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Pediatr Infect Dis J. 2008 Jul;27(7):589-94. doi: 10.1097/INF.0b013e3181694fb9.

Frequent detection of viral coinfection in children hospitalized with acute respiratory tract infection using a real-time polymerase chain reaction.

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Institute for Virology, University of Duesseldorf, Duesseldorf, Germany.



Respiratory viruses are the main cause of acute respiratory tract infection (ARI) in children. Real-time polymerase chain reaction (PCR) technology is highly practicable for the rapid detection of viral pathogens. The simultaneous detection of a broad spectrum of viruses enables the diagnosis and evaluation of viral coinfection in ARI.


A 1-step real-time PCR was developed for the detection of 12 respiratory viruses (10 RNA and 2 DNA viruses) in clinical samples. Clinical samples from 254 children admitted to the Departments of Pediatrics with ARI during a 10-month period were tested.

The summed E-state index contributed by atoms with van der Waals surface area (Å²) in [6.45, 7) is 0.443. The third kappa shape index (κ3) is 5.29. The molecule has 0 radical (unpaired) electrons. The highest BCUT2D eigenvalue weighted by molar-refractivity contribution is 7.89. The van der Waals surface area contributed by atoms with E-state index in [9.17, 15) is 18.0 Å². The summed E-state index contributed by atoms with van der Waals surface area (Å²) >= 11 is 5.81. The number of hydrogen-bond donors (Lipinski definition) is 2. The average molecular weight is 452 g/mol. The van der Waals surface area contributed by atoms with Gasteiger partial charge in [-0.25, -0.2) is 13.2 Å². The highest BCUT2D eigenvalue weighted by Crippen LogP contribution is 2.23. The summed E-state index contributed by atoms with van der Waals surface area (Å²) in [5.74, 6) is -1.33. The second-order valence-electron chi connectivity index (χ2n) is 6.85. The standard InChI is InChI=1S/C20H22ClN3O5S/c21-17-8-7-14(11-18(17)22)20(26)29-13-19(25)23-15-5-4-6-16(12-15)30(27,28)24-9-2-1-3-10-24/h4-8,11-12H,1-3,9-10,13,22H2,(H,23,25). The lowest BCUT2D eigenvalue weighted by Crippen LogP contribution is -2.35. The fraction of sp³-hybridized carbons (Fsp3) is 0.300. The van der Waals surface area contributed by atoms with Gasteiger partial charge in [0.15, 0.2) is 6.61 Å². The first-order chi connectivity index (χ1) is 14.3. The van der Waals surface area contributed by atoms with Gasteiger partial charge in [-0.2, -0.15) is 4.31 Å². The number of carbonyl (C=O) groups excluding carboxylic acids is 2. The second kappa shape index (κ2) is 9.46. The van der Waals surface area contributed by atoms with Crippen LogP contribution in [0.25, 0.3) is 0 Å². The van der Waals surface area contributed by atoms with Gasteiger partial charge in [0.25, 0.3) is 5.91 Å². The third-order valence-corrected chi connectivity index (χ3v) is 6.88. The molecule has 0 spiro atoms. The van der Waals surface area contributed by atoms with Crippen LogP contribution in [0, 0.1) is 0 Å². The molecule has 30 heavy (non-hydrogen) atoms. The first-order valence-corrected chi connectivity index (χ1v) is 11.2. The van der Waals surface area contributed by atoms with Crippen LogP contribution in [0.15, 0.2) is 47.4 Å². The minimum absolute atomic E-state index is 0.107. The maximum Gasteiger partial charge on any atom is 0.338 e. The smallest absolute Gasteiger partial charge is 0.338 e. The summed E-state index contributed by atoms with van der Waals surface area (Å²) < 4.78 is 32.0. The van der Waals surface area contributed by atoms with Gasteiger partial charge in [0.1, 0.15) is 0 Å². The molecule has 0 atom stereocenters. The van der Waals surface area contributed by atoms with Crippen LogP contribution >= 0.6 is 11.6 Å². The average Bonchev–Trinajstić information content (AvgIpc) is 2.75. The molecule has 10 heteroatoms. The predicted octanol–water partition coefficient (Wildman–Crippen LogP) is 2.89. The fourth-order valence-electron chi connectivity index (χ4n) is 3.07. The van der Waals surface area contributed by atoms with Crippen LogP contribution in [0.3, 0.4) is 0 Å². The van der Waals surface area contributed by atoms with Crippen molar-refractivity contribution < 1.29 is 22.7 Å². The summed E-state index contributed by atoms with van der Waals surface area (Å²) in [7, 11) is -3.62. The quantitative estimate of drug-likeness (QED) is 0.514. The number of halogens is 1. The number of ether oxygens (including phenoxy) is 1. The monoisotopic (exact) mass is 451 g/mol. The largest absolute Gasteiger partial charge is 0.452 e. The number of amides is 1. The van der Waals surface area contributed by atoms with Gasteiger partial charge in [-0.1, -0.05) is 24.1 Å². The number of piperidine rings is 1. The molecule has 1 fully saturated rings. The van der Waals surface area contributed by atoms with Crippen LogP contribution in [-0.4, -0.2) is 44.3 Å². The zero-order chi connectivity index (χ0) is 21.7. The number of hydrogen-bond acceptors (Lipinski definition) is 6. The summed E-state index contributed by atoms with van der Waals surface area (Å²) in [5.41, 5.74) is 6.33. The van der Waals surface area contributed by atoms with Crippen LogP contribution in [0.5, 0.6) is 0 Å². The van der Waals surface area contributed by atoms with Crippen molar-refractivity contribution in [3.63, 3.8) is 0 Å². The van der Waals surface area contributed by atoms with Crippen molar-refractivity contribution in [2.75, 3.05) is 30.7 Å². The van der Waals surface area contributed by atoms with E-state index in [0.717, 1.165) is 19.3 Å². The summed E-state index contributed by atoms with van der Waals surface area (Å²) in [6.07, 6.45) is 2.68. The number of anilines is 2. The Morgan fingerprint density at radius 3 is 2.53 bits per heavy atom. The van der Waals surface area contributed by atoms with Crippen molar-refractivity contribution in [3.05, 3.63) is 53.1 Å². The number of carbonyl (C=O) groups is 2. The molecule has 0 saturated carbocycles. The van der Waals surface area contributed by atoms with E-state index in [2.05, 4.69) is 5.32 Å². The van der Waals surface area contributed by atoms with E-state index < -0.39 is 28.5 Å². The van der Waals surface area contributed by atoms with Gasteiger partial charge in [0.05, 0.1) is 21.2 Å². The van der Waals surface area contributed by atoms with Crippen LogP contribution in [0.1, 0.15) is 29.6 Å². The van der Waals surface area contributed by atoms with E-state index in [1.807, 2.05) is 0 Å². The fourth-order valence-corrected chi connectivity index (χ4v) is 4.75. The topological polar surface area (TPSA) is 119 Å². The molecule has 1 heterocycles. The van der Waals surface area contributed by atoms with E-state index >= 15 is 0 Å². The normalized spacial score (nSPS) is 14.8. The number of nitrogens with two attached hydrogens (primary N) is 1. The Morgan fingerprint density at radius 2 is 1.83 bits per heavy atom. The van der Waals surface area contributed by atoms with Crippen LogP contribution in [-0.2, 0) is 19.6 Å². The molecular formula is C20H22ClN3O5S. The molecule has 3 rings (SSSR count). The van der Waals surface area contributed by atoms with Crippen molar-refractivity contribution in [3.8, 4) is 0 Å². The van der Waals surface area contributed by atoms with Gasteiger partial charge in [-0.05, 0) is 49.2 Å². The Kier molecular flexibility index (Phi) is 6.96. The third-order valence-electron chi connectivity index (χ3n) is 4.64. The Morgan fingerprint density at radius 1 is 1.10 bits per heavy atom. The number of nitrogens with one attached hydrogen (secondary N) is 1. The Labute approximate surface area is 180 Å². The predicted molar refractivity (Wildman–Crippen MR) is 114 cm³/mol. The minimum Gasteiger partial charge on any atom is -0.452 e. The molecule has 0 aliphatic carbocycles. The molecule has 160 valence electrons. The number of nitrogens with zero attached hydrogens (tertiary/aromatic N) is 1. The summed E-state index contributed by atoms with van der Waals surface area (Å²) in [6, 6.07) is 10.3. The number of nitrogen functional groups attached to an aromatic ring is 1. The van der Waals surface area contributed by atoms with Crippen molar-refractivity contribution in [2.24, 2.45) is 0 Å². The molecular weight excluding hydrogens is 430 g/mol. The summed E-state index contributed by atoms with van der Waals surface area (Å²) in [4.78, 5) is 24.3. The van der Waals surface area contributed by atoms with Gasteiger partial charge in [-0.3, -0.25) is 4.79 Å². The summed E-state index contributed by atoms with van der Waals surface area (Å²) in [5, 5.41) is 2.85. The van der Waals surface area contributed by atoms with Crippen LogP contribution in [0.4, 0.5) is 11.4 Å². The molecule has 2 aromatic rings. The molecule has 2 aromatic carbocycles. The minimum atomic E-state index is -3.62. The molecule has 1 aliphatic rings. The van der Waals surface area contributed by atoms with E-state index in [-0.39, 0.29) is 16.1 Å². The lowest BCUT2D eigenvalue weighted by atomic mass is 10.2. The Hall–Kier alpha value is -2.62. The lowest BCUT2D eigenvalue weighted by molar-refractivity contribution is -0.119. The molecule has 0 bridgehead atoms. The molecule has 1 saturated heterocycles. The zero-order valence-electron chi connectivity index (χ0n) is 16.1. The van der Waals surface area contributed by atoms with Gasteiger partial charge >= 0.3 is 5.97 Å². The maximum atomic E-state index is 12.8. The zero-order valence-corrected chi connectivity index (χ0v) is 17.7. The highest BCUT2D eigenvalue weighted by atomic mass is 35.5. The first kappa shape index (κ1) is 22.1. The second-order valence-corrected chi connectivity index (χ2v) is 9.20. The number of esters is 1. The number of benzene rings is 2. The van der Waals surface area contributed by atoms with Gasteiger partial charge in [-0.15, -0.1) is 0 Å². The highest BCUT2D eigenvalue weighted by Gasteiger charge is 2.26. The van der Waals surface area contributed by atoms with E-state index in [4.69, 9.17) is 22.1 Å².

Respiratory syncytial virus (RSV) was the most frequently detected pathogen in 112 samples (44.1%), followed by human bocavirus (hBoV) in 49 (19.3%), and rhinovirus in 17 samples (6.7%). Viral coinfection was detected in 41 (16.1%) samples with RSV and hBoV being the most dominating combination (27 cases, 10.6%). Viral coinfection was found in 10 cases (17%) of children with bronchitis (n = 58) and in 7 cases (23%) of bronchiolitis (n = 30). In patients with pneumonia (n = 51), 17 cases (33%) were positive for 2 or more viral pathogens.


Simultaneous testing of respiratory viruses by real-time PCR is a suitable tool for the detection of viral coinfections. In children hospitalized because of respiratory infection viral coinfection is frequently detected with RSV and hBoV being a common combination.

[Indexed for MEDLINE]

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